When power narrows the areas of man’s concern, poetry reminds him of the richness and diversity of his existence. When power corrupts, poetry cleanses. For art establishes the basic human truths which must serve as the touchstone of our judgment.The artist, however faithful to his personal vision of reality, becomes the last champion of the individual mind and sensibility against an intrusive society and an officious state. (John F. Kennedy, speech given at Amherst College, October 1963)
Poetry is our species’ most tried and true method to get at the in-between-spaces of being human, where understanding and transformation are born. Poetry is the language of world-changing.
To poet is a verb.*
Every civilization has found some poetic relationship to its own language–from epic chronicles to secret incantations. Every generation has carried members who cannot help but write of the world around and within themselves, using a careful attention to experience, the senses, the nagging intuitive leanings that render a path less taken. Poetry can dig its roots deep into our quietest spaces if given the right elements to grow. It pulls up the most elusive and reflects us back at ourselves.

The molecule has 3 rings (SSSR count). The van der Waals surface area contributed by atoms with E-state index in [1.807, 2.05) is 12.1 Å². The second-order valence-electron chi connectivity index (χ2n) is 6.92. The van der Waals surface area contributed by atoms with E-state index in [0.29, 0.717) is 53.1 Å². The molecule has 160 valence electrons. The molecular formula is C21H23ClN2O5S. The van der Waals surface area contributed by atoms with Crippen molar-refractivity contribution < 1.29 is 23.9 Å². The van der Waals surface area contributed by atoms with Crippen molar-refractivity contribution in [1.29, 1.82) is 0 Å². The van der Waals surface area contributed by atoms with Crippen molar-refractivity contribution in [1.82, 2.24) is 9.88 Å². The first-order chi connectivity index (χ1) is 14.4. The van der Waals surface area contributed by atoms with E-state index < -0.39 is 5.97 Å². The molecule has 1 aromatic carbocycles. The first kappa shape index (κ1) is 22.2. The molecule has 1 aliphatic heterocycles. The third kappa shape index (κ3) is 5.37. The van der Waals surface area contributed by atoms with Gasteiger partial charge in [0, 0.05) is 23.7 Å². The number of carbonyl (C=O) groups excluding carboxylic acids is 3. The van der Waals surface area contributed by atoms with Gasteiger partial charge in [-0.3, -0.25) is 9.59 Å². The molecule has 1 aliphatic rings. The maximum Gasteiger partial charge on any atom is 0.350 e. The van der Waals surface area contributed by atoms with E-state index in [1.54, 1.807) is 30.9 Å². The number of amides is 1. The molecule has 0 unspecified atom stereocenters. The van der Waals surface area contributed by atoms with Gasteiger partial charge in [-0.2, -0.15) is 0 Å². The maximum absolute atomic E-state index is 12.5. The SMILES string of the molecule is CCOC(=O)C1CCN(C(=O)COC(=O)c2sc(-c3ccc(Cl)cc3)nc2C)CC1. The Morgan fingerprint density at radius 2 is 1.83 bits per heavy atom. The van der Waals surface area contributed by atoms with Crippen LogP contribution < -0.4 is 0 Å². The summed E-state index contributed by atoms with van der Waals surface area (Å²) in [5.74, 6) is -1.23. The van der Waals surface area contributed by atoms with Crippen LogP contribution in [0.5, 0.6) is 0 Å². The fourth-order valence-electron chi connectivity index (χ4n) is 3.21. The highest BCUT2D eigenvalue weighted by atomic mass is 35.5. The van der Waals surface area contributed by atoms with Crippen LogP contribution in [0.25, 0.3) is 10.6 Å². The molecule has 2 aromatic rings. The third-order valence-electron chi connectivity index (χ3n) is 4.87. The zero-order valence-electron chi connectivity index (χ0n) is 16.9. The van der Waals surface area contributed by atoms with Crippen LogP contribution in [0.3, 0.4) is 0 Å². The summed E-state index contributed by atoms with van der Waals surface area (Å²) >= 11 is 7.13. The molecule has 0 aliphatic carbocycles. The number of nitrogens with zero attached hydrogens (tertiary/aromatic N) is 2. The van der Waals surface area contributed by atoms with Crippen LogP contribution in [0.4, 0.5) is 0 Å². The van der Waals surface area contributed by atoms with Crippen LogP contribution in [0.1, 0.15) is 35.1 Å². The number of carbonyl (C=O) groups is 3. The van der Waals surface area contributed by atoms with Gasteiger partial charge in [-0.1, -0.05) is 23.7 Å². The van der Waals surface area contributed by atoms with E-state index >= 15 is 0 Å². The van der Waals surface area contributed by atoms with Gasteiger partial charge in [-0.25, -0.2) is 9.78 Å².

Poetry matters because we cannot conceive of new possibilities without it. It helps us to see what is so plainly in front of us, yet so difficult for our busy eyes and hearts to actually see. Poetry knows no race, gender, class, sexual orientation, nationality, religious affiliation, or philosophical creed. It can belong to all of these and none. Poetry can inspire nationalism and topple it in the next stanza, and it forces us to see the parts of ourselves we’d forgotten or hidden away.
Poetry is hip-hop, it’s advertising, it’s Lady Gaga’s most epic performances. Poetry can (and perhaps needs to) be 3-dimensional.
Poetry is being wrist-deep in baby shit and noticing the quality of the light in those wee hours, alone, with your infant–these brief and beautiful moments wholly together, blown up sparkling and expansive, holy rhythms of parent and child as one. It’s that feeling of being trapped on a lonely island at 15 yet surrounded by faces, or the way the passage of seasons on our streets makes the chest ache as we watch the inevitable march of change–trying to hold on to a few grains, but all that sand still slipping out between fingers.
Poetry is so much more than words on a page: poetry is a way of being in the world, and when we each find our own poetic voice, however it comes to us, we are bringing some small extra bit of strength to the whole of our planet. So, please help me spread the word:
We can ALL poet.
WE ALL MUST POET.
*Perhaps she was not the first, but this idea of poeting–for me–comes from the wondrous Akilah Oliver, whom I will probably always miss.
National Poetry Month is every April.